That's what you read as a headline as soon as the "major" central banks around the world start raising their key interest rates. Or also: "Central banks are becoming restrictive". Why do I think this is a very bold statement?
Zero is not normal
First the sober facts. Until recently, the key interest rate of the U.S. Federal Reserve was in a range of 0 to 0.25 percent. One interest rate hike has already taken place this year, so we are currently in the range of 0.25 to 0.5 percent. The policy rate has moved only slightly away from the zero mark in the process. And I know we investors are used to it by now, but a key interest rate at or near zero does not represent the normal state of the economy. Rather, this level can be called a crisis level. But if there is no (economic) crisis, why should the key interest rate be at zero?
But it gets even more confusing: Although the key interest rate is being raised, the central bank's monetary policy stance is actually becoming more expansionary - in other words, even looser. How can this be happening? Inflation is not only high, it is also rising. So the real interest rate, which is the key rate minus the inflation rate, is falling. With inflation at just under eight percent in the U.S., the real interest rate is just minus 7.5 percent! Not even in the 1970s, when inflation rates were even higher, was the real interest rate so low.
Sailing mode instead of foot on the gas in the United States
I do not share the general assessment of numerous market observers and also the specialist media that the central banks will actually become more restrictive. Perhaps this will be the case in 2023, perhaps not until 2024. In any case, there is no danger of this happening in the coming months. Let's describe the current phase differently, more accurately: The U.S. Federal Reserve is taking its foot off the gas. And it seems that we will remain in sailing mode for a few more months.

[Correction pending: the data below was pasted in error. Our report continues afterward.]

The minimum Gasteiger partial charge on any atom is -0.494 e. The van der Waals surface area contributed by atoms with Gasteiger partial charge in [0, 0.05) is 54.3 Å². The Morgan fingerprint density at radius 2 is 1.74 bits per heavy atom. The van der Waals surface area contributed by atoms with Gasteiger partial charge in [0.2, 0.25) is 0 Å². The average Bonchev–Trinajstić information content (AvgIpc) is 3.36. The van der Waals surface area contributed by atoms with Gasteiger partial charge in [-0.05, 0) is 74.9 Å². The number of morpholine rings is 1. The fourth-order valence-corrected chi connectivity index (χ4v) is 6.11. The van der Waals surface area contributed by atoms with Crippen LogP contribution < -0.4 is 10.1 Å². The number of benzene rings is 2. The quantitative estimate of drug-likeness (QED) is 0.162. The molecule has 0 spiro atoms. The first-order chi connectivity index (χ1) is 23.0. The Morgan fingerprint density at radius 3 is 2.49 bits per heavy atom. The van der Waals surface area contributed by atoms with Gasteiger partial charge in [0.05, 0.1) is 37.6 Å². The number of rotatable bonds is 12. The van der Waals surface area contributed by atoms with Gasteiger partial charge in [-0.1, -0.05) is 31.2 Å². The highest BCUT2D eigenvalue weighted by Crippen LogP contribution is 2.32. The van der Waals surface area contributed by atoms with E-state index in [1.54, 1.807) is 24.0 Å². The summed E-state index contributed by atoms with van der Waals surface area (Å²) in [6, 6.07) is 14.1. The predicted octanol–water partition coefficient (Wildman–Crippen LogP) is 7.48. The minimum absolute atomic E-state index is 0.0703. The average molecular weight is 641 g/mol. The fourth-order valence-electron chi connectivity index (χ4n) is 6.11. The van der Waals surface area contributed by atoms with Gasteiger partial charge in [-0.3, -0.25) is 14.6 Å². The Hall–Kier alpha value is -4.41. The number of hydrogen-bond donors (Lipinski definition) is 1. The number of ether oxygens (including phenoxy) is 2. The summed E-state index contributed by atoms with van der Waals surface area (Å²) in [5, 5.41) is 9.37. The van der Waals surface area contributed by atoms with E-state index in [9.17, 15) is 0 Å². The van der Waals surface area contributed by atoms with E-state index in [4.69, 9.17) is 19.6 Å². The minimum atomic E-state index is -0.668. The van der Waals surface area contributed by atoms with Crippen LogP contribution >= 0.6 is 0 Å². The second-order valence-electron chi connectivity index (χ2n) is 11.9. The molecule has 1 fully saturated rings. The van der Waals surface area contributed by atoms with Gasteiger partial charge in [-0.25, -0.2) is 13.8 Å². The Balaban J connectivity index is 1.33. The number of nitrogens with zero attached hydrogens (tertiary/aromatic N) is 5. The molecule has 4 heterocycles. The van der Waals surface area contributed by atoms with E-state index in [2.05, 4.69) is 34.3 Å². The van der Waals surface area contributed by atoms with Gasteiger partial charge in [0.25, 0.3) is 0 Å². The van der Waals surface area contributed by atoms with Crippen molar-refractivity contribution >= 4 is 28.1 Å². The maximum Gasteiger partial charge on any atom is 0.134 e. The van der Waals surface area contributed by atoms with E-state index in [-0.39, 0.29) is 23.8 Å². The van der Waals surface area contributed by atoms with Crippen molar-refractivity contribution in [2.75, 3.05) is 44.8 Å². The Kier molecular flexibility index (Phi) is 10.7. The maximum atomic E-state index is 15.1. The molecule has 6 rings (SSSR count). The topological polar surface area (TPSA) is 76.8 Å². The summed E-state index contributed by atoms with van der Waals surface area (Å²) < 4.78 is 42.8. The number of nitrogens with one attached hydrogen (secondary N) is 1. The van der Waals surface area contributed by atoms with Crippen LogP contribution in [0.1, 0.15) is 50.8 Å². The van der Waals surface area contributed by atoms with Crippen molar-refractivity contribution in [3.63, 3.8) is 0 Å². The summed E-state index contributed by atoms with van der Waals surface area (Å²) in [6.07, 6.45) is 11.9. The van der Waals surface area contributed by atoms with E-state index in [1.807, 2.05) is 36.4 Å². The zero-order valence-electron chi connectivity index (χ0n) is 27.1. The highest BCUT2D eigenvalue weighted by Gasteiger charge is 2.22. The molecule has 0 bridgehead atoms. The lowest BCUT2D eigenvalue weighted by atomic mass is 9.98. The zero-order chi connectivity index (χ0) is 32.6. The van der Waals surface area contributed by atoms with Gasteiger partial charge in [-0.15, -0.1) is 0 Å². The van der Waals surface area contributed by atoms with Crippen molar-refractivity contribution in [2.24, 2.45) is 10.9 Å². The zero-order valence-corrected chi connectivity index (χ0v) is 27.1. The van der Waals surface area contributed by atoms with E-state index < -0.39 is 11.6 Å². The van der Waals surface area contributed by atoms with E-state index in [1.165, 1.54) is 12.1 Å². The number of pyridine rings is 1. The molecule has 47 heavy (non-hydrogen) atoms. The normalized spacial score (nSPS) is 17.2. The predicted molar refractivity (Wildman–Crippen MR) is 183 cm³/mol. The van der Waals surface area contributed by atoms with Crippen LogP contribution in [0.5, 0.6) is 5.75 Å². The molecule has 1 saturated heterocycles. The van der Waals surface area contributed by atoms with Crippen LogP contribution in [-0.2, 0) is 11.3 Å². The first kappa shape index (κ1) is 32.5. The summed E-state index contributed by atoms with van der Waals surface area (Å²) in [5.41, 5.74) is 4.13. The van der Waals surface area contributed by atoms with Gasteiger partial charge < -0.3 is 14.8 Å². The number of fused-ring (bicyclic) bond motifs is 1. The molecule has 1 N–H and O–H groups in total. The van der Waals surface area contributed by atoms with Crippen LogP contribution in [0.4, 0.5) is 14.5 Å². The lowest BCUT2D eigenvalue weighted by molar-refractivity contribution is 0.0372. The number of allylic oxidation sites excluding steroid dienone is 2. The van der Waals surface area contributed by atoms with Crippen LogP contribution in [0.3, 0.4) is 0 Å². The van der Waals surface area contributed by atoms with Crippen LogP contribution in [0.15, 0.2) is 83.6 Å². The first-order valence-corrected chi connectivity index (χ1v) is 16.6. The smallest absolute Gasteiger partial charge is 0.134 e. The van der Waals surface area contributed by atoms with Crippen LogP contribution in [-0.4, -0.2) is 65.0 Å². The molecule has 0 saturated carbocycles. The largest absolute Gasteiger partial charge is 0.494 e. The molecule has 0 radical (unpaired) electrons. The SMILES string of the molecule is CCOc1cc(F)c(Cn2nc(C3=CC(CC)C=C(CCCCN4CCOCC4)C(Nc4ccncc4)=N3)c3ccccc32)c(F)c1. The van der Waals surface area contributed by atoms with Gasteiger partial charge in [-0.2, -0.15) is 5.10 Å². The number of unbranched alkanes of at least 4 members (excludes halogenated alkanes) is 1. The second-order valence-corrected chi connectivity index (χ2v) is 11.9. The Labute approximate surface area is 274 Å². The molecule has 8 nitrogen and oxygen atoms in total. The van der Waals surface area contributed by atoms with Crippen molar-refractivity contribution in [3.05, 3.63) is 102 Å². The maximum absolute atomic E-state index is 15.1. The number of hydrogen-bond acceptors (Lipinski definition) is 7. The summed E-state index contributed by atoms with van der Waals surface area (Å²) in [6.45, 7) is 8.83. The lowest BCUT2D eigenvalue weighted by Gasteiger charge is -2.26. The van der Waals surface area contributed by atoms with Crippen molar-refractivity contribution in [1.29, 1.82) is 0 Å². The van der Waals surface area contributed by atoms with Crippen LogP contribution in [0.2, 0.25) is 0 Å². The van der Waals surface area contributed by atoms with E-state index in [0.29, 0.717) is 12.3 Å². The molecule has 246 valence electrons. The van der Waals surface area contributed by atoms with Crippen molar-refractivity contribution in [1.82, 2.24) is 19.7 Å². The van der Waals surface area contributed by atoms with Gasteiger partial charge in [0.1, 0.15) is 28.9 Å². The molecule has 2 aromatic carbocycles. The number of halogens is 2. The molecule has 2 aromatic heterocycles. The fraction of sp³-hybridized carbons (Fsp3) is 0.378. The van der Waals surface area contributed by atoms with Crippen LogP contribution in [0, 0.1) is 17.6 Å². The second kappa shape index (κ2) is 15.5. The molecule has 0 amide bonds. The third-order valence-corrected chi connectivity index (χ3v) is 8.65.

So don't be unsettled, monetary policy will continue to support the real economy and the financial markets. Central bankers are also not (yet) interested in spoiling the mood.
Uncertainty keeps the ECB from raising interest rates soon
Of course, the European Central Bank (ECB) also wants good economic sentiment. Due to the situation in Ukraine, the situation here is a little different, but one thing is also true for the euro zone: inflation rates are clearly excessive. Initial estimates put the average price increase in March at 9.8 percent in Spain and 7.6 percent in Germany. These are values that we consumers have not seen - if at all - for decades.
The Gutmann Chief Investment Office does not expect the ECB to raise interest rates soon, as the economic uncertainties resulting from the war in our neighboring country are too great.
Future with interest
It's too early to worry about interest rates being (too) high. Instead, you can already be happy about the fact that there will be interest again in the future. Both bonds and the dear savings book will again yield an (interest) return.
The economic phase ahead of us thus carries exciting developments, but also a lot of
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